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Remediation of mud pumping on a ballasted railway track

Remediation of mud pumping on a ballasted railway track
Remediation of mud pumping on a ballasted railway track
Maintenance of ballasted railway tracks is a major cost for railway infrastructure owners. In many developed countries, much of the railway infrastructure is mature and was built for service requirements long since superseded. The increased demands on historic infrastructure can lead to the development or exacerbation of localised trackbed problems that require disproportionate levels of maintenance. Identifying these and applying cost effective remediation has the potential to reduce maintenance spend in the long term. However, it is not always clear what the most cost effective remediation will be. One type of localised maintenance issue is the development of wet beds or wet spots, which can occur where saturated clayey subgrade soils are overloaded and result in the development of mud pumping as trains pass. This leads to the migration of fines into the ballast bed and a deterioration in local track performance. Over time the track overlying the wet bed settles disproportionately more, sleepers become progressively more voided, and train ride quality deteriorates. Maintenance of the wet bed may involve locally digging out and replacing the ballast; however, unless the underlying cause is addressed the problem is likely to recur, requiring repeated localised maintenance interventions. This is costly, reactive and ultimately an ineffective approach to managing the problem. This paper presents a study of a wet bed in the UK, both prior to and after a full track renewal. Transient track deflections during train passage were monitored using sleeper mounted geophones and high speed filming techniques. Loaded track geometry data were obtained from a track recording vehicle. It is shown that local maintenance interventions were generally ineffective, but that a renewal of the top 200 mm of the trackbed including placement of a geotextile filter and geogrid appears to have been successful in remediating the problem, at least in the short term.
1043-1050
Hudson, Andrew
c834356f-d618-49d2-a8cc-cd338e1a87a4
Watson, Geoff
a7b86a0a-9a2c-44d2-99ed-a6c02b2a356d
Le Pen, Louis
4a38e256-d113-4bba-b0d4-32d41995928a
Powrie, William
600c3f02-00f8-4486-ae4b-b4fc8ec77c3c
Hudson, Andrew
c834356f-d618-49d2-a8cc-cd338e1a87a4
Watson, Geoff
a7b86a0a-9a2c-44d2-99ed-a6c02b2a356d
Le Pen, Louis
4a38e256-d113-4bba-b0d4-32d41995928a
Powrie, William
600c3f02-00f8-4486-ae4b-b4fc8ec77c3c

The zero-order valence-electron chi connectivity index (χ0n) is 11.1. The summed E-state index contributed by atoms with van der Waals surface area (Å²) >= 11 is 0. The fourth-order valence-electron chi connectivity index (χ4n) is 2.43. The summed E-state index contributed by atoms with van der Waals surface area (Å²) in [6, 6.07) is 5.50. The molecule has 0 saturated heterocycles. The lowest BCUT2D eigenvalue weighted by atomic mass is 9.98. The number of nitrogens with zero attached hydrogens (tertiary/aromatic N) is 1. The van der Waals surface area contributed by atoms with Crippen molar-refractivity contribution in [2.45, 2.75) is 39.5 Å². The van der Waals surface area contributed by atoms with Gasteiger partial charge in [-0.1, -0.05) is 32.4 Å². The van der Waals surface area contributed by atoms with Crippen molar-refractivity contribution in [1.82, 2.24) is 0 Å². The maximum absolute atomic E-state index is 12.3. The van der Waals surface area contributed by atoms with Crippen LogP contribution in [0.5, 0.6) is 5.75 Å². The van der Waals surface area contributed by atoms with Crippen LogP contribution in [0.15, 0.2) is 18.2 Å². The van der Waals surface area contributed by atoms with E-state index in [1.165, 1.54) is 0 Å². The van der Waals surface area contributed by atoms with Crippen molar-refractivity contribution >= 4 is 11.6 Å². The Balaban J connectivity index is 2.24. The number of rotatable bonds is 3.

Hudson, Andrew, Watson, Geoff, Le Pen, Louis and Powrie, William (2016) Remediation of mud pumping on a ballasted railway track , Portugal. 04 - 07 Sep 2016. , pp. 1043-1050. (doi:10.1016/j.proeng.2016.06.103).

Record type: Conference or Workshop Item (Poster)

Abstract

Maintenance of ballasted railway tracks is a major cost for railway infrastructure owners. In many developed countries, much of the railway infrastructure is mature and was built for service requirements long since superseded. The increased demands on historic infrastructure can lead to the development or exacerbation of localised trackbed problems that require disproportionate levels of maintenance. Identifying these and applying cost effective remediation has the potential to reduce maintenance spend in the long term. However, it is not always clear what the most cost effective remediation will be. One type of localised maintenance issue is the development of wet beds or wet spots, which can occur where saturated clayey subgrade soils are overloaded and result in the development of mud pumping as trains pass. This leads to the migration of fines into the ballast bed and a deterioration in local track performance. Over time the track overlying the wet bed settles disproportionately more, sleepers become progressively more voided, and train ride quality deteriorates. Maintenance of the wet bed may involve locally digging out and replacing the ballast; however, unless the underlying cause is addressed the problem is likely to recur, requiring repeated localised maintenance interventions. This is costly, reactive and ultimately an ineffective approach to managing the problem. This paper presents a study of a wet bed in the UK, both prior to and after a full track renewal. Transient track deflections during train passage were monitored using sleeper mounted geophones and high speed filming techniques. Loaded track geometry data were obtained from a track recording vehicle. It is shown that local maintenance interventions were generally ineffective, but that a renewal of the top 200 mm of the trackbed including placement of a geotextile filter and geogrid appears to have been successful in remediating the problem, at least in the short term.

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More information

Accepted/In Press date: 26 February 2016
e-pub ahead of print date: 4 September 2016
Venue - Dates: 3rd International Conference on Transportation Geotechnics (ICTG 2016), Portugal, 2016-09-04 - 2016-09-07
Organisations: Civil Maritime & Env. Eng & Sci Unit

Identifiers

Local EPrints ID: 402100
URI: https://eprints.soton.ac.uk/id/eprint/402100
PURE UUID: 1ccce0a3-9c27-4b53-94f3-1193ab2420bb
ORCID for Geoff Watson: ORCID iD orcid.org/0000-0003-3074-5196
ORCID for Louis Le Pen: ORCID iD orcid.org/0000-0002-4362-3895
ORCID for William Powrie: ORCID iD orcid.org/0000-0002-2271-0826

Catalogue record

Date deposited: 02 Nov 2016 11:49
Last modified: 09 Jan 2018 17:46

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Contributors

Author: Andrew Hudson
Author: Geoff Watson ORCID iD
Author: Louis Le Pen ORCID iD
Author: William Powrie ORCID iD

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